Hoagy Carmichael Biography

Hoagland Howard Carmichael, 22 November 1899, Bloomington, Indiana, USA, d. 27 December 1981, Rancho Mirage, California, USA. An important composer, pianist and singer from the 30s through to the 50s, Carmichael grew up in a poor rural community, and was encouraged to play piano by his mother, who accompanied silent films at a local movie theatre. Largely self taught, he continued to play in spite of having ambitions towards a career in law. In 1916, the Carmichaels moved to Indianapolis where Hoagy took lessons from Reginald DuValle, a ragtime pianist. While still at high school he formed a band and continued to lead various groups during his time at Indiana University. In 1922, he met and became friendly with Bix Beiderbecke, then with the Wolverines, for whom Carmichael composed ‘Riverboat Shuffle’ (with Dick Voynow, Mitchell Parish, Irving Mills), one of his first works. During the mid-20s he wrote occasionally, his music being published while he continued with his law studies. In 1927, he happened to hear a recording by Red Nichols of one of his tunes, ‘Washboard Blues’ (lyric later, with Fred B. Callahan and Irving Mills). This convinced Carmichael that he should abandon law school and make a career in music. Also in 1927, he composed ‘Star Dust’, which, with a subsequent lyric by Mitchell Parish, became his biggest seller, and one of the most recorded songs of all time.

Based in New York from 1929, the year ‘Star Dust’ was published, Carmichael mixed with the jazz community, playing piano, singing and simply hanging out. For their part, the musicians, who included Louis Armstrong, Henry ‘Red’ Allen, Benny Goodman, Beiderbecke, Bud Freeman, Red Norvo, Glenn Miller, Joe Venuti, Gene Krupa, Tommy and Jimmy Dorsey, Pee Wee Russell, Jack Teagarden and many others, were happy to have him around and they recorded several of his compositions including ‘Rockin’ Chair’, ‘Georgia On My Mind’ (lyric by Stuart Gorrell), ‘Lazy River’ (with Sidney Arodin) and ‘Lazybones’ (lyric by Johnny Mercer).

After Beiderbecke’s death in 1931, Carmichael’s interest in jazz waned although he never lost his affection for the music’s early form and its performers. He began to concentrate on songwriting, redirecting his musical thought towards the mainstream of popular songs, many of which were introduced in films. Occasionally he wrote both words and music, but generally he collaborated with some of the leading lyricists of the day. During the 30s his compositions included ‘Old Man Harlem’ (with Rudy Vallee), ‘Judy’ (Sammy Lerner), ‘Moon Country’ (Mercer), ‘One Morning In May’ (Parish), ‘Moonburn’ (Edward Heyman), ‘Little Old Lady’ (from the 1937 Broadway musical The Show Is On, Stanley Adams), ‘Small Fry’ (Frank Loesser), ‘Two Sleepy People’ (Loesser), ‘Kinda Lonesome’ (Leo Robin, Sam Coslow), ‘Heart And Soul’ (Loesser), ‘Blue Orchids’ (Carmichael), ‘I Get Along Without You Very Well’ (Carmichael) and ‘Hong Kong Blues’ (Carmichael). From 1937 onwards, Carmichael also appeared as an actor/performer in films such as Topper (1937), To Have And Have Not (1944), Johnny Angel (1945), Canyon Passage (1946), The Best Years Of Our Lives (1946), Johnny Holiday (1949), Young Man With A Horn (1950), The Las Vegas Story (1952), Belles On Their Toes (1952), and Timberjack (1955). He also had a featured role (Jonesy) in the popular television western series Laramie from 1959-62.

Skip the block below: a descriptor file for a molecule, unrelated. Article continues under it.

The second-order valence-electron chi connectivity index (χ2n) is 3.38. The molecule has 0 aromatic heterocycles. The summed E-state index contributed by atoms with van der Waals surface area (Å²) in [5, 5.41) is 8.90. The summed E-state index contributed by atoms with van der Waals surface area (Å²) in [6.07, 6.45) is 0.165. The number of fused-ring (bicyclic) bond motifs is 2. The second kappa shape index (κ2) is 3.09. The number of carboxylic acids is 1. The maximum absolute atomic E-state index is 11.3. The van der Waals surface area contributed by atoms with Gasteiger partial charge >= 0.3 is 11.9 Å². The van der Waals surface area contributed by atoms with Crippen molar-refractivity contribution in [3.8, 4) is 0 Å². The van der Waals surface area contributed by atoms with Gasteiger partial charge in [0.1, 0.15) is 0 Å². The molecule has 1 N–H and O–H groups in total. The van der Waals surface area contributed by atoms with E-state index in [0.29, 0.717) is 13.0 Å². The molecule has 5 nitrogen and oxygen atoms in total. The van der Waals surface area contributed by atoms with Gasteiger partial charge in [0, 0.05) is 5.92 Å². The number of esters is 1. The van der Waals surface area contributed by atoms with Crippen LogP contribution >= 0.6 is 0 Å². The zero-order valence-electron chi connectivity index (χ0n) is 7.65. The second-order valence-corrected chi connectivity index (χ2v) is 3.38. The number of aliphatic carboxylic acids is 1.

In 1940, Carmichael wrote ‘The Nearness Of You’ (Ned Washington), his most frequently recorded song after ‘Star Dust’, as well as ‘The Rhumba Jumps’ (from the Broadway musical Walk With Music) and ‘Can’t Get Indiana Off My Mind’. Among his other songs during the 40s were the tender ‘Skylark’ (Mercer), ‘The Lamplighter’s Serenade’, ‘Memphis In June’, ‘Baltimore Oriole’, ‘Doctor, Lawyer, Indian Chief’ (last four, Paul Francis Webster), ‘The Old Music Master’ (Carmichael), ‘How Little We Know’ (Mercer), ‘Ole Buttermilk Sky’ (Jack Brooks), ‘Ivy’ (Carmichael), ‘Casanova Cricket’ (Larry Markes, Dick Charles), ‘Put Yourself In My Place, Baby’ (Frankie Laine), and ‘Don’t Forget To Say ‘No’, Baby’ (Cee Pee Johnson, Lou Victor). In 1951, Carmichael collaborated with Mercer on ‘In The Cool, Cool, Cool Of The Evening’, which won an Academy Award after it was sung by Bing Crosby in the movie Here Comes The Groom. Two years later he and Harold Adamson added two new songs, ‘Ain’t There Anyone Here For Love?’ and ‘When Love Goes Wrong’, to Jule Styne and Leo Robin’s score for the film adaptation of Gentlemen Prefer Blondes. Carmichael also worked with Adamson on ‘Winter Moon’ and ‘My Resistance Is Low’. The latter song was revived successfully in the UK by Robin Sarstedt in 1976.

Shifts in musical tastes gently shunted Carmichael onto the sidelines of contemporary popular music in the 60s, and after the failure of two orchestral works, ‘Brown County In Autumn’ and ‘Johnny Appleseed’, he never resumed his role as an active composer. Nevertheless, his place as a major contributor to American popular song had long since become secure. As a singer, Carmichael’s intonation was uncertain and his vocal range decidedly limited (he referred to his frequently off-key voice as ‘flatsy through the nose’). Nevertheless, as albums of his performances show, he sang with engaging simplicity and a delightful rhythmic gaiety. Carmichael spent the 70s in contented retirement, playing golf near his Palm Springs home. Several artists as diverse as Matt Monro and George Melly have devoted albums to his work, and in the early 90s, two tribute recordings, presenting a ‘well-rounded sound picture’ of Carmichael’s work, were released: Hoagy’s Children (performed by Bob Dorough, Barbara Lea and Dick Sudhalter) and Malcolm McNeill’s Skylark. Few people have approached songwriting and singing with such a laid-back approach.

Source: The Encyclopedia of Popular Music by Colin Larkin. Licensed from Muze.